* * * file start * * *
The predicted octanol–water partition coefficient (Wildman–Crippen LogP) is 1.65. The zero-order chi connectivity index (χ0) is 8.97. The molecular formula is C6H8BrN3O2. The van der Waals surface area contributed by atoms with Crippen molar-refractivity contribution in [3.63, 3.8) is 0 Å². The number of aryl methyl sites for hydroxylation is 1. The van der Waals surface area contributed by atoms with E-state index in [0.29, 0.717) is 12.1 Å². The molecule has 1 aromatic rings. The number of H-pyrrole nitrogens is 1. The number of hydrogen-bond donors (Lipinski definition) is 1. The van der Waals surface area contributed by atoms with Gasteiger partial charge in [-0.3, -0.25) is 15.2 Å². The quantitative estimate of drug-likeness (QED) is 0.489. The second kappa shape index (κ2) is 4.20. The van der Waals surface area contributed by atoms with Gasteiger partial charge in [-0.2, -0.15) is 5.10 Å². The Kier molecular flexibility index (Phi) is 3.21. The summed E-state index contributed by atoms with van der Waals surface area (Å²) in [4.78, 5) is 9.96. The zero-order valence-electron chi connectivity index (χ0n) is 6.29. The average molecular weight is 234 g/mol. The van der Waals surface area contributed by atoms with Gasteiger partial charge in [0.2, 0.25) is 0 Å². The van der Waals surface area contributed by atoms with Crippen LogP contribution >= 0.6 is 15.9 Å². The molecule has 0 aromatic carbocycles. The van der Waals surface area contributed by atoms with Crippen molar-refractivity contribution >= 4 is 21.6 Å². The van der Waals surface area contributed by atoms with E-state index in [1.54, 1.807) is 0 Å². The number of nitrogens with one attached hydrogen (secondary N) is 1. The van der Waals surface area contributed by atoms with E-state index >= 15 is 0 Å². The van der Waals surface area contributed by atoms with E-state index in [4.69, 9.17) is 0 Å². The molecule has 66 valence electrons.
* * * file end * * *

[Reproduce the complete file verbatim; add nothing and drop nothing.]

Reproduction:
The predicted octanol–water partition coefficient (Wildman–Crippen LogP) is 1.65. The zero-order chi connectivity index (χ0) is 8.97. The molecular formula is C6H8BrN3O2. The van der Waals surface area contributed by atoms with Crippen molar-refractivity contribution in [3.63, 3.8) is 0 Å². The number of aryl methyl sites for hydroxylation is 1. The van der Waals surface area contributed by atoms with E-state index in [0.29, 0.717) is 12.1 Å². The molecule has 1 aromatic rings. The number of H-pyrrole nitrogens is 1. The number of hydrogen-bond donors (Lipinski definition) is 1. The van der Waals surface area contributed by atoms with Gasteiger partial charge in [-0.3, -0.25) is 15.2 Å². The quantitative estimate of drug-likeness (QED) is 0.489. The second kappa shape index (κ2) is 4.20. The van der Waals surface area contributed by atoms with Gasteiger partial charge in [-0.2, -0.15) is 5.10 Å². The Kier molecular flexibility index (Phi) is 3.21. The summed E-state index contributed by atoms with van der Waals surface area (Å²) in [4.78, 5) is 9.96. The zero-order valence-electron chi connectivity index (χ0n) is 6.29. The average molecular weight is 234 g/mol. The van der Waals surface area contributed by atoms with Gasteiger partial charge in [0.2, 0.25) is 0 Å². The van der Waals surface area contributed by atoms with Crippen LogP contribution >= 0.6 is 15.9 Å². The molecule has 0 aromatic carbocycles. The van der Waals surface area contributed by atoms with Crippen molar-refractivity contribution >= 4 is 21.6 Å². The van der Waals surface area contributed by atoms with E-state index in [1.54, 1.807) is 0 Å². The number of nitrogens with one attached hydrogen (secondary N) is 1. The van der Waals surface area contributed by atoms with E-state index >= 15 is 0 Å². The van der Waals surface area contributed by atoms with E-state index in [4.69, 9.17) is 0 Å². The molecule has 66 valence electrons.